Barefoot running has captured a dedicated following. Advocates claim it strengthens your tendons and ligaments, reduces your chance of injury, and all while helping you to develop a more natural way of walking and running. Opponents say it increases bone injury, pain, inflammation, and risk of further serious injury.
So who’s right? What should you do?
If you run barefoot, or use the “barefoot” minimalist shoes, should you stop immediately? Or, should you run without any concern?
Let’s take a look at some sources to see what they say:
One New York Times Article Says to Exercise Caution
In this particular study, Dr. Sarah Ridge examined 36 experienced male and female runners. Up to the study, they ran 15-30 miles per week.
Half of the group was asked to run the same mileage as always with the same running shoes. The others got Vibram Five Fingers barefoot-style shoes and were asked to add some barefoot running in their normal regimen.
The runners wearing those barefoot-style shoes had no evidence of leg injuries or tissue injuries. However, half did show early signs of bone injuries. And two had stress fractures.
While injuries started to develop, the study was unable to conclude why. Other factors, like mileage, running form, weight, and other variables could have played larger roles in the injuries.
For now, Dr. Ridge recommends less than a mile per week at the start when you transition to barefoot style running shoes.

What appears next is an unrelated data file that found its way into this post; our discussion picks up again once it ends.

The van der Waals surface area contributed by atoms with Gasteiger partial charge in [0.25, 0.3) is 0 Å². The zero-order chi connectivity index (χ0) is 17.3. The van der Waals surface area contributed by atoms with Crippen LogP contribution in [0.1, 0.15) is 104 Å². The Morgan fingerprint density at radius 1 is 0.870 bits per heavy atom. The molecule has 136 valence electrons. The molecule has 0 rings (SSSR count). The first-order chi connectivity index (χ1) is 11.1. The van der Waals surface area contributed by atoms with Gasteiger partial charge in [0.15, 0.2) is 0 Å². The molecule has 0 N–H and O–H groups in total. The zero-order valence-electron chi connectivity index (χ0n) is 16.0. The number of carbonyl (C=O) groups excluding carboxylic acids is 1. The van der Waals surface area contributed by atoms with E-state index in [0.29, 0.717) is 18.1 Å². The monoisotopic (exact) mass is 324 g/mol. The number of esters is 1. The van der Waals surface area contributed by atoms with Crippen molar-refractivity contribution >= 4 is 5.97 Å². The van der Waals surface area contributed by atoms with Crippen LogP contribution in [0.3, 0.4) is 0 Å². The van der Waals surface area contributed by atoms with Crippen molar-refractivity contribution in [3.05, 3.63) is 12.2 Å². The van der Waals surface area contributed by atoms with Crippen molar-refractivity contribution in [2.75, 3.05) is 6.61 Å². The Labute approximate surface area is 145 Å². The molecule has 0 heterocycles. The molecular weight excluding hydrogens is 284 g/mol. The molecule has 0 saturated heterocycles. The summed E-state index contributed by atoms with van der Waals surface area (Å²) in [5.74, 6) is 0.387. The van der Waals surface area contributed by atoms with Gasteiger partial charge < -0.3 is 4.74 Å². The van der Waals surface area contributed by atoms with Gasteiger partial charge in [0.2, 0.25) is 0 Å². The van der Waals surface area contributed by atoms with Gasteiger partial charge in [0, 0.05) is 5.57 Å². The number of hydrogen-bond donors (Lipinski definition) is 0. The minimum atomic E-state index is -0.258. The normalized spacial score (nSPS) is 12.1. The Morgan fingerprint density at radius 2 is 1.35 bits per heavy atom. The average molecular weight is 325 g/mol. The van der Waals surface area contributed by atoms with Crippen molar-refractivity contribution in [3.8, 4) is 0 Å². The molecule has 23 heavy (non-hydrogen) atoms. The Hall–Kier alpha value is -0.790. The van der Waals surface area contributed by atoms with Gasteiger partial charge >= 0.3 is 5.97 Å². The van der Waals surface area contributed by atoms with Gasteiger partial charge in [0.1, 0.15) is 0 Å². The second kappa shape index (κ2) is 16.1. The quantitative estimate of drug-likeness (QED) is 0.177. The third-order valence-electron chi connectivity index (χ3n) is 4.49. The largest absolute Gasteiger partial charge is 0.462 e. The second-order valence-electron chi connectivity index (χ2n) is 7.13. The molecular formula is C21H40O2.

What Harvard Had to Say on the Issue
Clearly, earlier in history, humans ran comfortably without running shoes. Harvard’s test found that experienced barefoot runners don’t land on their heels. Instead, they land with the front or middle of their foot. These landings don’t generate the large impact that heel strikes do. Barefoot runners can run even on hard surfaces like asphalt or concrete without discomfort.
However, Harvard did qualify this statement by saying they do not have data on how people should run. They don’t know if some shoes lead to injuries. And, they still believe strong controlled studies are needed.
You can read their full opinion in detail here.
The Journal of the American Podiatric Medical Association (JAPMA)
You can read the full story of an article at this journal here. The summary is that the literature does not support the claimed disadvantages of barefoot running. Many studies have found differences in gait. Anecdotal information says barefoot runners have fewer injuries and better performance.
For now, experts think it’s an acceptable method of training for athletes and coaches who take steps to minimize the risks of barefoot running.
At this point in time, there’s no definitive proof on this issue. However, it does seem clear that you do need to exercise caution if you’re thinking about becoming a barefoot runner.
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